Recently the Four Seasons, in its slightly awkwardly titled “Luxury is Our Love Language” brand campaign, chose to depict real-life instances of staff going above and beyond to surprise and delight specific individual guests.

One current client of ours will shortly open an impressive series of new ultra-luxury hotels in prime locations worldwide. At first, we thought they might be disadvantaged by not owning a proprietary set of marquee signatures via which to demarcate their brand. But then, ironically, we realised that the absence of BRADs was the basis for truer differentiation and has freed us to probe more deeply into what sets their brand apart. Liberated from the alluring distraction of these set piece performances, an array of smaller details has come into focus – a moment of epiphany like being able to see and appreciate the Milky Way when the polluting lights of the city are left behind.

Adapting to Guest Experience Innovation 2.0

Cultivating micro-moments necessitates a distinctive set of skills and mindsets. It requires acute observation, meticulous attention to detail, constant alertness to guests’ changing needs, creativity in identifying unique enhancement opportunities, and the inexhaustible energy of a team that’s empowered to make the right difference at the right moment.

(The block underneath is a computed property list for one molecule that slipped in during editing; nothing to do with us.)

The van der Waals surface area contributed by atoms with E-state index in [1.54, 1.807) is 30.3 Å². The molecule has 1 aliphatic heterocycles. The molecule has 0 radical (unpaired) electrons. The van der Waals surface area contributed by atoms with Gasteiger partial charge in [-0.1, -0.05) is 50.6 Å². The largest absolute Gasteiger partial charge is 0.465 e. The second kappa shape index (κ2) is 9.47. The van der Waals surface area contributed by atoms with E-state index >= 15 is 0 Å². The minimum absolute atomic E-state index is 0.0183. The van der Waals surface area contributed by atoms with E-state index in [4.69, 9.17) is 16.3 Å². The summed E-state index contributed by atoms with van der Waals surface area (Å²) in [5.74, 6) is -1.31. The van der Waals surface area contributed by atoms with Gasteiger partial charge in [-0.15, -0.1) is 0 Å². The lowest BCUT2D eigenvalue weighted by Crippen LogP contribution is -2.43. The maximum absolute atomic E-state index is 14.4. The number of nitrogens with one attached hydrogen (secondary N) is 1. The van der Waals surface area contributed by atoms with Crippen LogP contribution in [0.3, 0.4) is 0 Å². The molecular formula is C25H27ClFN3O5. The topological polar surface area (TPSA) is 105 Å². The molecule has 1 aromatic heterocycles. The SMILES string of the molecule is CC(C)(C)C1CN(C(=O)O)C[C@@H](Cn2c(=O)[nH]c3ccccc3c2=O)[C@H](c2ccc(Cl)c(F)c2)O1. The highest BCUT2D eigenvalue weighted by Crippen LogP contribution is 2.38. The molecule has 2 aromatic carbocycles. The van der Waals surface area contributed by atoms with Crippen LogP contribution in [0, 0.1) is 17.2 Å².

Emphasising micro-moments can profoundly impact hotel brands. Enhanced guest satisfaction yields positive reviews and invaluable word-of-mouth referrals, fostering loyalty and encouraging repeat visits. Significantly, this approach is cost-efficient, enabling brands to deliver memorable experiences through small, individualised details that are not dependent on extravagant expenditures.

Conclusion

In the shifting landscape of the hospitality industry, I forecast that progressively the focus will gravitate away from monumental brand activations to an era where the most cherished experiential currency will be meticulous attention to detail. As a result, personalised, memorable, and detail-driven micro-moments will emerge as a more reliable and sustainable cornerstone of the luxury guest experience. Adopting this innovative approach is not merely desirable but essential for hoteliers aiming for long-term success.

In the realm of luxury hospitality, it’s apparent that it’s no longer the devil that resides in the details but rather that the delight is in the details.

 

A version of this article first appeared in the Summer 2023 edition of Fox Quarterly.

Advisory

Luxury Branding is a strategic advisor specialising in generating sustainable brand value. Its principal experience is in the ultra-competitive premium segments of the tourism, travel, hospitality and residential real estate sectors.1

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Agency

With a unique blend of ‘calculated creativity’,
Luxury Branding helps ambitious organisations to define and express how they are special, different, and better: special for their affluent customers, different and better than the competition.2

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Ventures

Piers Schmidt and Ian R Douglas of Phoenix Global are the co-founders of Kingham Leigh.
This dynamic new partnership has been created to design, develop and operate innovative hospitality projects in Europe and beyond.3